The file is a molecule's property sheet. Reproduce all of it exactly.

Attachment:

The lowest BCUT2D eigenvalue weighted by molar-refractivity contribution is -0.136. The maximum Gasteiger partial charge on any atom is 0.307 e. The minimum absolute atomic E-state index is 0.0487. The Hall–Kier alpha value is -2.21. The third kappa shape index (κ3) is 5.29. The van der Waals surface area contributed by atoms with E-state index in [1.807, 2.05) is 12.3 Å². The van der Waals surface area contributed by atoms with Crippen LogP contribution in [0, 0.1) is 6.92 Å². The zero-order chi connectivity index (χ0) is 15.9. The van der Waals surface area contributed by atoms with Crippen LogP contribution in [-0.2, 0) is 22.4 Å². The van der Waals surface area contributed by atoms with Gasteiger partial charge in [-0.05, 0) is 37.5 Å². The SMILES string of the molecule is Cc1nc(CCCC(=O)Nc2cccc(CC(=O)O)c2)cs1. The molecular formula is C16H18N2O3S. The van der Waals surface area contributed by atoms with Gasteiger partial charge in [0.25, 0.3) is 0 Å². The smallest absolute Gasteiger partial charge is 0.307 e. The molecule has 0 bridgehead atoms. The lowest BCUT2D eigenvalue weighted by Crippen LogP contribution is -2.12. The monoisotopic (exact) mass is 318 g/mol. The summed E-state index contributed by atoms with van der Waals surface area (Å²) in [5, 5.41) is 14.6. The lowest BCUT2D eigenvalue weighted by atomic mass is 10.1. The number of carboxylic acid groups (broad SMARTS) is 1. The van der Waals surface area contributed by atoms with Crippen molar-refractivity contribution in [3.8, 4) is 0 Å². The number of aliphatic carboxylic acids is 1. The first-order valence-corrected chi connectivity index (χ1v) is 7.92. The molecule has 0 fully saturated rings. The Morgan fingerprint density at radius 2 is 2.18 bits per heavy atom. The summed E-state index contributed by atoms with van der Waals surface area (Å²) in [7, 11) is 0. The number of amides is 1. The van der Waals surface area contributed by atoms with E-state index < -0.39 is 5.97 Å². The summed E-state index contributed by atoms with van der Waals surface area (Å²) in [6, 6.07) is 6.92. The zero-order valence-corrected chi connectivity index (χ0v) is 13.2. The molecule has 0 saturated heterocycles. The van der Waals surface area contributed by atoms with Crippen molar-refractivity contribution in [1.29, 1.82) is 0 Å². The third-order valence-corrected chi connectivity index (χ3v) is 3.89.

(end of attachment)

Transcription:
The lowest BCUT2D eigenvalue weighted by molar-refractivity contribution is -0.136. The maximum Gasteiger partial charge on any atom is 0.307 e. The minimum absolute atomic E-state index is 0.0487. The Hall–Kier alpha value is -2.21. The third kappa shape index (κ3) is 5.29. The van der Waals surface area contributed by atoms with E-state index in [1.807, 2.05) is 12.3 Å². The van der Waals surface area contributed by atoms with Crippen LogP contribution in [0, 0.1) is 6.92 Å². The zero-order chi connectivity index (χ0) is 15.9. The van der Waals surface area contributed by atoms with Crippen LogP contribution in [-0.2, 0) is 22.4 Å². The van der Waals surface area contributed by atoms with Gasteiger partial charge in [-0.05, 0) is 37.5 Å². The SMILES string of the molecule is Cc1nc(CCCC(=O)Nc2cccc(CC(=O)O)c2)cs1. The molecular formula is C16H18N2O3S. The van der Waals surface area contributed by atoms with Gasteiger partial charge in [0.25, 0.3) is 0 Å². The smallest absolute Gasteiger partial charge is 0.307 e. The molecule has 0 bridgehead atoms. The lowest BCUT2D eigenvalue weighted by Crippen LogP contribution is -2.12. The monoisotopic (exact) mass is 318 g/mol. The summed E-state index contributed by atoms with van der Waals surface area (Å²) in [5, 5.41) is 14.6. The lowest BCUT2D eigenvalue weighted by atomic mass is 10.1. The number of carboxylic acid groups (broad SMARTS) is 1. The van der Waals surface area contributed by atoms with Crippen molar-refractivity contribution in [3.8, 4) is 0 Å². The number of aliphatic carboxylic acids is 1. The first-order valence-corrected chi connectivity index (χ1v) is 7.92. The molecule has 0 fully saturated rings. The Morgan fingerprint density at radius 2 is 2.18 bits per heavy atom. The summed E-state index contributed by atoms with van der Waals surface area (Å²) in [7, 11) is 0. The number of amides is 1. The van der Waals surface area contributed by atoms with E-state index < -0.39 is 5.97 Å². The summed E-state index contributed by atoms with van der Waals surface area (Å²) in [6, 6.07) is 6.92. The zero-order valence-corrected chi connectivity index (χ0v) is 13.2. The molecule has 0 saturated heterocycles. The van der Waals surface area contributed by atoms with Crippen molar-refractivity contribution in [1.29, 1.82) is 0 Å². The third-order valence-corrected chi connectivity index (χ3v) is 3.89.